Anjappar, a new kid on the block replaced a long standing french restaurant. It was bound to happen, I guess. One of the problems with an ethnic neighborhood is that it often crowds out other cuisines other than those of the ethnic community. Most people frequent this India row in Manhattan for Indian food, leaving the rest of the restaurants wanting patrons.
There is enough diversity in just the Indian culinary styles, to satisfy the patrons, there is Indian vegetarian fare and then the more mainstream. Fast food and conventional sit down joints all showcasing the many moods of Indian cuisine. So, it might seem surprising to have yet another newcomer on this street. Well, with Indian cuisine there is always room for diversity.
Anjapaar bring the Chettinad cuisine from the South of India. Chettinad cuisine is the cuisine of the chettiyar community of the Tamil Nadu region of India. As with all other communities the culinary style is distinct. The cuisine is charterized with a fondness for meat and robust spices. I was not sure how the restaurant would fare in this department. Well, getting in the decor is vivid and brings to you a strong sense of character with colors of bright red and black. The furniture is made of heavy dark polished wood.
For a lover of Indian regional cuisine, I am always thrilled to see more character and authenticity in Indian cuisine. I also, have learnt to temper my expectations since sometimes the authenticity is not all that. This however, was not the case. Two visits and I am left craving for more. Their lunchtime options include set meals from different parts of the regional. On day one, I tried their non-veg options, this came with a fried and spiced chicken, a vegetarian curry and a spicy, creamy meat curry that came with layered paratha bread that is a speciality of the south and a mild flavored rice pilaf. Every bite was flavorful and the spices were fresh and full of flavor. Their menu was innovative and even had South Indian breakfast options, not just the tiffin choices, flavorful Indianized eggs.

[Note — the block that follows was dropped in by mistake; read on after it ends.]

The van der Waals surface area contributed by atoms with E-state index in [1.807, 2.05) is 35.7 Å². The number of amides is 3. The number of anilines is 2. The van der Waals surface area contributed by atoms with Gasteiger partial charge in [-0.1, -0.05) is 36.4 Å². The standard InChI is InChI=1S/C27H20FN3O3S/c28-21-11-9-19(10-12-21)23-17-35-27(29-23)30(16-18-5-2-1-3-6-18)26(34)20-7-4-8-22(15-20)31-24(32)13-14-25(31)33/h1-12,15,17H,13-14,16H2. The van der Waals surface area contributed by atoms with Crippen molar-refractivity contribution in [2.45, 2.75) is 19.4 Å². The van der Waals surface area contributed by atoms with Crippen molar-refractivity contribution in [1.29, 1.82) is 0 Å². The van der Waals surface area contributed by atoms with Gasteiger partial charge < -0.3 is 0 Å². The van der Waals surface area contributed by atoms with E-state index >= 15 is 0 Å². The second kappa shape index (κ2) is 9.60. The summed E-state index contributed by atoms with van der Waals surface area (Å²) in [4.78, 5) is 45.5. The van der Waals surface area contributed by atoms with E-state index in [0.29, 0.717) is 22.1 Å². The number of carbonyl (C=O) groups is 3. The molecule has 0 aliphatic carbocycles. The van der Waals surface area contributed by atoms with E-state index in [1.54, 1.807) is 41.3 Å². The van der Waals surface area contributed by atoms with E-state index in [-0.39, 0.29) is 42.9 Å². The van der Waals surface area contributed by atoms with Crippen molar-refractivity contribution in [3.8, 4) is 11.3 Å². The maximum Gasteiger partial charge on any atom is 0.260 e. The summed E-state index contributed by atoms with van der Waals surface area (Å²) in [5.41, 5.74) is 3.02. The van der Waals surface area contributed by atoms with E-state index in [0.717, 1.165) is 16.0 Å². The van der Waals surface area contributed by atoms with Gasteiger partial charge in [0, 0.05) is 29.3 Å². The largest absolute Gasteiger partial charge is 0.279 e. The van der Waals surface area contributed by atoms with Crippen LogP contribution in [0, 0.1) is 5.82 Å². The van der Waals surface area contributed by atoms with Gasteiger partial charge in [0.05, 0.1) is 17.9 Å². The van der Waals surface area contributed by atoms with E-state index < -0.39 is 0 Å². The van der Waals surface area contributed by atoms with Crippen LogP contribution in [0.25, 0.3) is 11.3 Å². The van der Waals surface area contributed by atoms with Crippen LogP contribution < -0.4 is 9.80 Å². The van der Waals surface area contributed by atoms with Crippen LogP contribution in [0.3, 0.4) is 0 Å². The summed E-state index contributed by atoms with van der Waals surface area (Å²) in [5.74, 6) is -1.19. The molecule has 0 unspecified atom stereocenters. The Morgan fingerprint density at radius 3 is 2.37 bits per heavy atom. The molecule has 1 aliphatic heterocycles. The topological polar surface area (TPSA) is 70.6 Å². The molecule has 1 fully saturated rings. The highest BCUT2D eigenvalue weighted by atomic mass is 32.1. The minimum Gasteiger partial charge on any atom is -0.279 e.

Day Two, I ordered off the menu, this time I tried their biryani. I am addicted to good biryani, in fact, I can eat on all kinds of them. This was well seasoned redolent with a light touch of coconut and a touch of curry leaves. The rice grains were moist and well cooked but separate and the goat meat was nice and tender. Well seasoned perfection on a plate.
In a nod to some of the more classic dishes, they had the chicken tikka (yes, there is no getting away from that one on an Indian restaurant menu). My friend ordered a chicken karai, which had a nice and deep flavored tomato sauce and chunky peppers. A better rendition of a restaurant staple. Nice and fluffy parathas and a well seasoned raita completed the meal.
Our neighbours had ordered an interesting assortment of fried idlies, that shall bring me back the next time round.
116 Lexington Ave
New York, New York 10016